The films of Andrei Tarkovsky, even more so than those of most revered auteurs, create a reality of their own. Watching them, you might even believe that Tarkovsky himself lived in his own reality as well, one made only of the sublime and the transcendent, impossibly far from the mundanity of everyday life and commercial entertainment. Perhaps he did, to an extent, but the director of Andrei Rublev, Solaris, and Stalker certainly didn’t become and exist as a filmmaker in isolation. He had predecessors in cinema who inspired him as well as colleagues he admired, and in the clip above from the 1983 documentary Voyage in Time, shot in Italy during pre-production of his film Nostalghia, he reveals who they are.
“If you had to talk to today’s and yesterday’s great directors,” screenwriter Tonino Guerra asks Tarkovsky, “for what reasons would you thank each of them for what you feel they gave you?” Promising he won’t take long to answer the question, Tarkovsky begins with Soviet montage pioneer Alexander Dovzhenko, singling out his 1930 film Earth. He then continues on to Robert Bresson, who “has always astonished and attracted me with his ascetics. It seems to me that he is the only director in the world that has achieved absolute simplicity in cinema. As it was achieved in music by Bach, art by Leonardo. Tolstoy achieved it as a writer.” Simplicity, as it emerges over the course of the conversation, may well rank as Tarkovsky’s most esteemed artistic virtue. If that sounds ironic, given how aesthetically complex Tarkovsky’s own work can seem, he also praises Federico Fellini for the same quality.
“I like Fellini for his kindness, for his love of people,” he says, “for his, let’s say, simplicity and intimate intonation.” He describes a Fellini picture he calls Pale Moon Tales (by which he may have meant La Dolce Vita) as “astounding in its simplicity, elegance, and wonderful nobleness of picture and acting.” To Michelangelo Antonioni, another Italian but one possessed of a strikingly different sensibility, he credits his realization that “the meaning of action in cinema is rather conditional. There’s practically no action going on in Antonioni films, and this is the meaning of ‘action” in Antonioni films” — or at least in the “Antonioni films that I like the most.” Tarkovsky doesn’t neglect French cinema, naming Jean Vigo, whom he remembers “with tenderness and thankfulness” as “the father of modern French cinema,” the filmmaker who “founded the French movie, and nobody has gone farther than him.”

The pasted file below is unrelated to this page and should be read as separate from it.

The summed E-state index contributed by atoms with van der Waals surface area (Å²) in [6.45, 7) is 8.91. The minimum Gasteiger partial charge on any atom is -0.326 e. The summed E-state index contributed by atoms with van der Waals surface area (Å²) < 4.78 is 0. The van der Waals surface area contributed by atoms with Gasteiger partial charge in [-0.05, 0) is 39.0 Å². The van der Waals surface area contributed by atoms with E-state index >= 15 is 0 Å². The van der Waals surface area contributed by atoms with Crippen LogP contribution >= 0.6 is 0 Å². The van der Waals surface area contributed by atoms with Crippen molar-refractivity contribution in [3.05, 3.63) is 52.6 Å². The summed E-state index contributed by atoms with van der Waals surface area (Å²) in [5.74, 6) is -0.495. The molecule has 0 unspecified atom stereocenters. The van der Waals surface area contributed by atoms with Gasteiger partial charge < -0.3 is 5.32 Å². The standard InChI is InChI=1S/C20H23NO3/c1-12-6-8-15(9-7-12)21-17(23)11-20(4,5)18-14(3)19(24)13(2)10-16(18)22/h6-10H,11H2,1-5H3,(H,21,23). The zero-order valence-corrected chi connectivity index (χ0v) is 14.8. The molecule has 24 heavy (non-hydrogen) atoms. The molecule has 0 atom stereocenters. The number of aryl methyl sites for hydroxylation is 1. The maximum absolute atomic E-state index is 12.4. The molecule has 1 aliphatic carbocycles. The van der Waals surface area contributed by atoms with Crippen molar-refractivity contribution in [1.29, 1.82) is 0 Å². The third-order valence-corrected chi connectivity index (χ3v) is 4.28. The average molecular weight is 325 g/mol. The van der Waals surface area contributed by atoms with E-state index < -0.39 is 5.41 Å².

Finally, Tarkovsky ends his list as he began it, by paying tribute to one of his Soviet countrymen. Sergei Parajanov, he says, has not just a paradoxical and poetic way of thinking — words many a critic has surely applied to Tarkovsky himself — but an “ability of loving the beauty” and the “skill of being completely free inside his own creation.” Parajanov, whom we recently featured here on Open Culture, had in the 1970s endured the persecution of the Soviet authorities. Nobody championed the cause of his liberation as strenuously as Tarkovsky, who wrote that, “artistically, there are few people in the entire world who could replace Parajanov.” Now both of these irreplaceable auteurs are gone (as are all the others named here), but in their cinema will open the path of artistic liberation for generations of filmmakers to come.
Based in Seoul, Colin Marshall writes and broadcasts on cities and culture. His projects include the book The Stateless City: a Walk through 21st-Century Los Angeles and the video series The City in Cinema. Follow him on Twitter at @colinmarshall or on Facebook.
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